The emotional: I have seen 8 year olds to 50 year old moms cry at stock shows as they are loading their animal. They cry because of the fact that the show is over, or that they didn’t do as well as they were hoping, but some cry because they will, in fact miss that animal a great deal! They also know, that is their job. As an agriculturalists, no matter how attached you get to those animals, those animals serve a greater purpose, and that is feeding the human race. Tears are shed, and then dried and then they prepare next year for the choosing, raising, and showing of these animals in order to be a provider. This is what every producer will go through, every year.

2. Artificial Insemination or A.I. is this: the injection of semen into the vagina or uterus other than by sexual intercourse. There is a “straw”, that contains semen, that is slipped into the vagina or uterus and then the semen is injected. Any woman who has every been to the gynecologists has experienced something of the sort, especially if that woman is pregnant or has been pregnant. Cattle are not A.I. unless they are in heat (or during their time of the month) because the semen will not take. Just like any human woman. There are ideal times, locations, and even temperatures that effect how that animal will take to being bred, even if it isn’t naturally.

The good: Breeding through A.I. is usually safer for the females than natural breeding. Often, in horses and cattle, the studs (or stallions) and the bulls can become extremely aggressive and often hurt the females. With A.I.ing in place, the producer will still be able to utilize the prized bull or stud on their property without hurting the females in the process. Producers can also get outstanding genetic lines but using A.I. because they can buy semen from around the world, have it shipped to them and then use it on their females in their herd.

The bad: A.I.ing is not cheap. It has some expensive costs associated with it, not only for equipment but having the proper man power to provide the service. Producers are not going to put money into a management practice if it isn’t going to positively effect their production and their animals production.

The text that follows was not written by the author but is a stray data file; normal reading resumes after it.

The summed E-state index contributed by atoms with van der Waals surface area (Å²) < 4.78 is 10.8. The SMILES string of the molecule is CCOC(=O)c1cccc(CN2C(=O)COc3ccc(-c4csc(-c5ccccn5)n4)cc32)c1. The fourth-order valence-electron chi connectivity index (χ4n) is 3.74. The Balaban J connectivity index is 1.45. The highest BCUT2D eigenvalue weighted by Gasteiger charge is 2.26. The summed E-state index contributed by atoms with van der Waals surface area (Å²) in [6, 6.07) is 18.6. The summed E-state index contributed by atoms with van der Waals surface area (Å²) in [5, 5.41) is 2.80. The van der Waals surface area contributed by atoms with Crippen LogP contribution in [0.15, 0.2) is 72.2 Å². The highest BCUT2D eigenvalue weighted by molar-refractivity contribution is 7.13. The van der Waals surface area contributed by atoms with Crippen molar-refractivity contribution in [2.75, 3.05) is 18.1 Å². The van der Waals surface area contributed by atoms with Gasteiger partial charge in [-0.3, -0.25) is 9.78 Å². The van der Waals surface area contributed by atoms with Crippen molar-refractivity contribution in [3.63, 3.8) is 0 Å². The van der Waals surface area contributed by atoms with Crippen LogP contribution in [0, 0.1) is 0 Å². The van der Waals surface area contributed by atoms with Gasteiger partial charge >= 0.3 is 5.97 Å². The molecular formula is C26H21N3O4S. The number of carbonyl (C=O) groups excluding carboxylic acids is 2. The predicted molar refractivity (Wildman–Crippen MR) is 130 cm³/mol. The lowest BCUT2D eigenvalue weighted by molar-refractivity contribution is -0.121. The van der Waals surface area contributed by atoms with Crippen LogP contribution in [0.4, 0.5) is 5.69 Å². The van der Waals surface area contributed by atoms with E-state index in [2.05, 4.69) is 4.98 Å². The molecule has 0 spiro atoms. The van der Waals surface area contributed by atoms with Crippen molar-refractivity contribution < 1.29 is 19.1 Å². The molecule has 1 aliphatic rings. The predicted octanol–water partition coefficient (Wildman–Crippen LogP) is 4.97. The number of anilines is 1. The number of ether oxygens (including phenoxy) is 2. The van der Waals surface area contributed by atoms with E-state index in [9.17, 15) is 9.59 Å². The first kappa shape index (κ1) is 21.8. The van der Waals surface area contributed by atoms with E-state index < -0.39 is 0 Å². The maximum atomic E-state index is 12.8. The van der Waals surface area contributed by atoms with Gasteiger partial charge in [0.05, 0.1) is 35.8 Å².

The emotional: Sometimes the mares or cows or sows, do not take. They simply, for some reason, the semen does not take when they try, that time, to A.I. Which means, those producers are out that money, time and effort and have to go back to square one. It can also mean that that particular animal isn’t feeling right or performing to her best abilities. That can cause red flags. Along with that, if they do take, babies will be born! Everyone likes babies. To the rancher wives, they are cute little things that they can take pictures of and “ooh” and “ahh” over. Even the ranchers can’t help but show emotion. It means new life, and new opportunities.

Next, let’s move on to the dreaded GMO, Hormone, and Antibiotic in food talk. Oh my!

  1. Every thing you consume that was once living (plants and animals) contain hormones. 2. GMO’s are not chemicals 3. Antibiotics are not in the food you eat.
  1. Everything you consume that was once living (plants and animals) contain hormones. Hormones in plants are not the hormones that people often associate that world with. When we think hormones, we think Testosterone and Estrogen. Two main hormones in the human body. Plants do not carry those particular hormones. They have their own, that help in their growing abilities, as well as utilizing the process of photosynthesis. In animals, they have hormones that we have.

The good: Hormones help to grow the bodies or stems of the beings that we, as people need. Without hormones, corn wouldn’t grow, fish wouldn’t swim correctly, and cattle wouldn’t reach sexual maturity at the rate that they currently do. Hormones are vital for all living beings to grow and mature properly. There are growth hormones put into cattle to help promote faster growth and performance will be better. Those hormones can be closely related to steroids in humans, and for many athletes, injecting themselves with unnatural steroids and people think it is okay! But for plants/animals who NATURALLY produce these in order to, live, it is absurd.

The bad: The word hormone has a very negative connotation that effects things drastically. We know that, as agriculturalists. We continue to try to educate and explain that hormones are vital for all living beings, but sometimes, people do not want to hear it.

The emotional: Go sit in on any Geneticist lecture and listen to them. They love this stuff. This is where the science side of agriculture comes in. You can hear there passion in how those hormones are present in order to provide the growth and even the feeding that they need. They nerd out! That is the emotion, they have a passion for what they have learned, what they teach, and what they work with every single day.

2. GMO’s are not chemicals. GMO’s are not chemicals. GMO’s are not chemicals. Hopefully that has been burned into your mind. Definition of GMO or Genetically Modified Organisms: the genetic material (DNA) has been altered in a way that does not occur naturally by mating and/or natural recombination. From that definition, how is that considered a chemical. The basics of GMO’s are this: taking a characteristic of, like a cactus, a plant that can survive on little water, and then put that characteristic, or gene, into a plant that needs a lot of water, like alfalfa. The goal is that you can produce that particular crop with less water. So it is production efficiency.